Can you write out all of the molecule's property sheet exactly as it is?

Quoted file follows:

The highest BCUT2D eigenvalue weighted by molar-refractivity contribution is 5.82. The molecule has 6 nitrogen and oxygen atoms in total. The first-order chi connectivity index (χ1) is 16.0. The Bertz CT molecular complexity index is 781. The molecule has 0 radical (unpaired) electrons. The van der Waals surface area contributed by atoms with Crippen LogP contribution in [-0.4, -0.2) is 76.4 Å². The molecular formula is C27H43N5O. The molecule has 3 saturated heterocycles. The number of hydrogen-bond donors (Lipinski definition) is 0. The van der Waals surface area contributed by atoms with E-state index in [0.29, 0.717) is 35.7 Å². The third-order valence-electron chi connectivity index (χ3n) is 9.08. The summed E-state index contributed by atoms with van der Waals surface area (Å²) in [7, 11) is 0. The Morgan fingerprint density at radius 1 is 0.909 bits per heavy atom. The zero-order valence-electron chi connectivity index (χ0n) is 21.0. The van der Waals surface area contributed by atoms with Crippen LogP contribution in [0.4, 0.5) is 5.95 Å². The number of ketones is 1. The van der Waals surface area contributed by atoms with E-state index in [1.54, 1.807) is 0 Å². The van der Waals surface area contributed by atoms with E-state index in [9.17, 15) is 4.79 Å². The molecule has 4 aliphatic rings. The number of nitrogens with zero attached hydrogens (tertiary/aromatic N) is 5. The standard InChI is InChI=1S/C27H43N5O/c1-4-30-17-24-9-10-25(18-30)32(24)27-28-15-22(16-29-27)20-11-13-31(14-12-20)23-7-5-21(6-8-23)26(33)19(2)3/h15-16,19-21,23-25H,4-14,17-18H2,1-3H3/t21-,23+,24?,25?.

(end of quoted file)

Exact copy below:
The highest BCUT2D eigenvalue weighted by molar-refractivity contribution is 5.82. The molecule has 6 nitrogen and oxygen atoms in total. The first-order chi connectivity index (χ1) is 16.0. The Bertz CT molecular complexity index is 781. The molecule has 0 radical (unpaired) electrons. The van der Waals surface area contributed by atoms with Crippen LogP contribution in [-0.4, -0.2) is 76.4 Å². The molecular formula is C27H43N5O. The molecule has 3 saturated heterocycles. The number of hydrogen-bond donors (Lipinski definition) is 0. The van der Waals surface area contributed by atoms with E-state index in [0.29, 0.717) is 35.7 Å². The third-order valence-electron chi connectivity index (χ3n) is 9.08. The summed E-state index contributed by atoms with van der Waals surface area (Å²) in [7, 11) is 0. The Morgan fingerprint density at radius 1 is 0.909 bits per heavy atom. The zero-order valence-electron chi connectivity index (χ0n) is 21.0. The van der Waals surface area contributed by atoms with Crippen LogP contribution in [0.4, 0.5) is 5.95 Å². The number of ketones is 1. The van der Waals surface area contributed by atoms with E-state index in [1.54, 1.807) is 0 Å². The van der Waals surface area contributed by atoms with E-state index in [9.17, 15) is 4.79 Å². The molecule has 4 aliphatic rings. The number of nitrogens with zero attached hydrogens (tertiary/aromatic N) is 5. The standard InChI is InChI=1S/C27H43N5O/c1-4-30-17-24-9-10-25(18-30)32(24)27-28-15-22(16-29-27)20-11-13-31(14-12-20)23-7-5-21(6-8-23)26(33)19(2)3/h15-16,19-21,23-25H,4-14,17-18H2,1-3H3/t21-,23+,24?,25?.